The Uguisu Poo Uguisu No Fun Illuminating Mask is a bit gimmicky, but it definitely delivers visible results. Expect smoother, softer, and more glowing skin after just one use.

Uguisu Poo Uguisu No Fun Illuminating Mask

Best for: All skin types

Uses: Exfoliation, pore tightening, skin softening

Star Rating: 4/5

Potential allergens: None

Active ingredients: 100 percent purified Uguisu No Fun (nightingale droppings)

Clean?: Yes

Price: $31

Uguisu Poo Japanese Nightingale Droppings - Japanese Skincare Routine
Uguisu Poo Uguisu No Fun Illuminating Mask $31.00

The Feel: Slightly Grainy

Cleansing my face with bird droppings seemed somewhat upside-down to me, so I opted to use them as a face mask instead. The white bullet tube opened to reveal a yellow, finely milled powder inside. There was absolutely no smell. If I didn't know otherwise, I would have never guessed I was staring at bird poop. Following the instructions, I mixed about a tablespoon with water to form a liquidy paste and slathered it on my skin.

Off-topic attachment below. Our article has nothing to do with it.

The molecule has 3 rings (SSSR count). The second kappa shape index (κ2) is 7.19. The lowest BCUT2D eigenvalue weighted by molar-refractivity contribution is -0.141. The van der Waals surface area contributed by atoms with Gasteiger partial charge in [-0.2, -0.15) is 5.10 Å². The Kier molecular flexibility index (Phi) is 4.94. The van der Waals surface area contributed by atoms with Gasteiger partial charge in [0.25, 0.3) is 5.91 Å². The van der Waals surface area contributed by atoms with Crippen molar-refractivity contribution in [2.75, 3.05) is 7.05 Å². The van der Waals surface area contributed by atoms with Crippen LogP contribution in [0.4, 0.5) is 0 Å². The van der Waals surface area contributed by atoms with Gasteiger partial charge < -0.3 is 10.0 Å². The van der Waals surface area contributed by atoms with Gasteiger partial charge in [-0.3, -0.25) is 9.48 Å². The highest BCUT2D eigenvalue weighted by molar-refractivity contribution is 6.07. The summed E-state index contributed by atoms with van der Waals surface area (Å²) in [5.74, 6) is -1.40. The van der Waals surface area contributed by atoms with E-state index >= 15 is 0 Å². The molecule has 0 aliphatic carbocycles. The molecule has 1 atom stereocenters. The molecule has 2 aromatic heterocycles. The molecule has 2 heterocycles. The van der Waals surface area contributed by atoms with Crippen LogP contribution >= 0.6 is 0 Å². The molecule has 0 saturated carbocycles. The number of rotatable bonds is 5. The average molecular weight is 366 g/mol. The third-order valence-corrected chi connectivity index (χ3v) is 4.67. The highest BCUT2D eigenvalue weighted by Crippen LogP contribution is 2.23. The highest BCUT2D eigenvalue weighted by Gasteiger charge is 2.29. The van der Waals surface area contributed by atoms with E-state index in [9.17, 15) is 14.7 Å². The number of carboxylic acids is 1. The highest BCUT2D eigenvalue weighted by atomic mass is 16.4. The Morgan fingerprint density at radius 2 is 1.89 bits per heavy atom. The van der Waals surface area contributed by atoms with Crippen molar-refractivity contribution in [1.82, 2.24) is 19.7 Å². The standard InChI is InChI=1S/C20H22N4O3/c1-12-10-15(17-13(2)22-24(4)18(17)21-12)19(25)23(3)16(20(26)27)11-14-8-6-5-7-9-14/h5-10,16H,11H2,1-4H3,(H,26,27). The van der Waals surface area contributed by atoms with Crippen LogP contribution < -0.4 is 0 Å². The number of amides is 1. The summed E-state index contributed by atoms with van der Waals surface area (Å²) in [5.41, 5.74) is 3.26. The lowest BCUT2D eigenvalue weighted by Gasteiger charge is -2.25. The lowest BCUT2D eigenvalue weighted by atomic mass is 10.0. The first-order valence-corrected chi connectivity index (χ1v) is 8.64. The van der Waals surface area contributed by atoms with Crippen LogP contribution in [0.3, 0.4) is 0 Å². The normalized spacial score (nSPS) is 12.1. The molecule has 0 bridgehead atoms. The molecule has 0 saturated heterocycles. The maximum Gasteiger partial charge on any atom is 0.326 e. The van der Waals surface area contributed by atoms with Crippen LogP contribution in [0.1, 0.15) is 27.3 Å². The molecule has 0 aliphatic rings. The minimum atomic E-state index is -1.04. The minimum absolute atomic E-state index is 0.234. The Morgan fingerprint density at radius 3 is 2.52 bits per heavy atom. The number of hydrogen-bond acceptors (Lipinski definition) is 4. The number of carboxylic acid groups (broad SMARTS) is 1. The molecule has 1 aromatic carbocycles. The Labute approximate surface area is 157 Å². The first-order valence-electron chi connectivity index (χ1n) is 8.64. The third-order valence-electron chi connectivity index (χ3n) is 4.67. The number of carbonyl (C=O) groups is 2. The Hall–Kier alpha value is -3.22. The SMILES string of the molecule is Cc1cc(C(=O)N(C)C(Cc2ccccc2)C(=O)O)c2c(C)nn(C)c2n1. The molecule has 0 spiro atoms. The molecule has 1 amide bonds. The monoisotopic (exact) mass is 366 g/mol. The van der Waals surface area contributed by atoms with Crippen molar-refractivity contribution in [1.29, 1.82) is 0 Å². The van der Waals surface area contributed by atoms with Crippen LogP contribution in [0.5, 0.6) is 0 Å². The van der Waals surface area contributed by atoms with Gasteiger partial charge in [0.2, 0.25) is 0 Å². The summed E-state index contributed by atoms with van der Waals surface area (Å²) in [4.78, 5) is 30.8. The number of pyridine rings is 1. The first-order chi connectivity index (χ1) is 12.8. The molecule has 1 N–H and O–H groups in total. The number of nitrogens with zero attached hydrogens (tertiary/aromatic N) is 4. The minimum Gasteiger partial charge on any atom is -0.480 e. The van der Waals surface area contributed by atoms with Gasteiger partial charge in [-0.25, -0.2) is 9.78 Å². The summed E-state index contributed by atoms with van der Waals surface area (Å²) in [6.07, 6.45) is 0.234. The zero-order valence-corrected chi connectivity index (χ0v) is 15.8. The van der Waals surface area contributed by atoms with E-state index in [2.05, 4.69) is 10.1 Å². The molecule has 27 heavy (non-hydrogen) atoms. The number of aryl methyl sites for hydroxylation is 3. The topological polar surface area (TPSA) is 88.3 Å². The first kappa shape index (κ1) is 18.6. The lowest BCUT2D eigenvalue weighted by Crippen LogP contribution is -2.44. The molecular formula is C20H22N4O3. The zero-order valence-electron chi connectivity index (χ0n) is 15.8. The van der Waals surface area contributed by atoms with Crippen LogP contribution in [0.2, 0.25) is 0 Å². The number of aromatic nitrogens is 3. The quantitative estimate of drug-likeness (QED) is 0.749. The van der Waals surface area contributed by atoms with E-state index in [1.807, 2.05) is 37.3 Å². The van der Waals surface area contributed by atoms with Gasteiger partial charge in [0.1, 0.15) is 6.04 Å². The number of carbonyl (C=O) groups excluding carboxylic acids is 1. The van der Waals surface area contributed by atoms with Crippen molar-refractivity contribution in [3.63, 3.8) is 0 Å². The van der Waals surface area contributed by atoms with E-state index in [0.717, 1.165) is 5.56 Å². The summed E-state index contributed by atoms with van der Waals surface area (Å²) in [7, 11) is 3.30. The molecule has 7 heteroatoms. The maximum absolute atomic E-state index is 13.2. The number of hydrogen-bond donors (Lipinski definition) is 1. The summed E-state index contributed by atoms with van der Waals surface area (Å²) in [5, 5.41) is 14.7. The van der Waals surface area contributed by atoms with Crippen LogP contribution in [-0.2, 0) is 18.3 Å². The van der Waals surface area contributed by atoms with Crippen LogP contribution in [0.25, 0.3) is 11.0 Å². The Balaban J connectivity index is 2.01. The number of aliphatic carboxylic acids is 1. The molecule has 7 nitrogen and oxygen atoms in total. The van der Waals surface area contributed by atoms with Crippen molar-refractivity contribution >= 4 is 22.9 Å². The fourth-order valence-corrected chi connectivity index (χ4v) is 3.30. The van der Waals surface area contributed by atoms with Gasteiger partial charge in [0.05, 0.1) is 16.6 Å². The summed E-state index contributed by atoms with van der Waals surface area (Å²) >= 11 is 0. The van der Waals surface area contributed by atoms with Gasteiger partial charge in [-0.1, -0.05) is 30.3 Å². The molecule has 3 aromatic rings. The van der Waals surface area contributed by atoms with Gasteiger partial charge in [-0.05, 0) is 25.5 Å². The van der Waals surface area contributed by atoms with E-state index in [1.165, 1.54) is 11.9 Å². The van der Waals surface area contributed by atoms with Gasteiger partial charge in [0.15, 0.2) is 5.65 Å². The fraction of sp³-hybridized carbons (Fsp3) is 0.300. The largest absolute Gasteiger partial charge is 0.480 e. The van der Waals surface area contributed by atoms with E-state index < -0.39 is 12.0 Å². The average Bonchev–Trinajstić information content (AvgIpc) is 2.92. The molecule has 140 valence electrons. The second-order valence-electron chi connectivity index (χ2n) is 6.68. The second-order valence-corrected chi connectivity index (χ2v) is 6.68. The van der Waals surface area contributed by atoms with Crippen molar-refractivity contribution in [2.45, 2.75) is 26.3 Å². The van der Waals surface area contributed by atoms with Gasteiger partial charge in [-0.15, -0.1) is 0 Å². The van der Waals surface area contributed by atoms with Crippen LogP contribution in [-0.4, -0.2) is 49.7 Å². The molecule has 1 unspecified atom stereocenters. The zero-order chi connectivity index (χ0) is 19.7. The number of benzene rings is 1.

The slightly grainy texture of the mask also does its part to slough away old skin, revealing fresh, bright, and healthy cells underneath. So, first and foremost, the bird poop exfoliates—gently and without irritation. For someone with sensitive, redness-prone skin, this is a must.

There was absolutely no smell. If I didn't know otherwise, I would have never guessed I was staring at bird poop.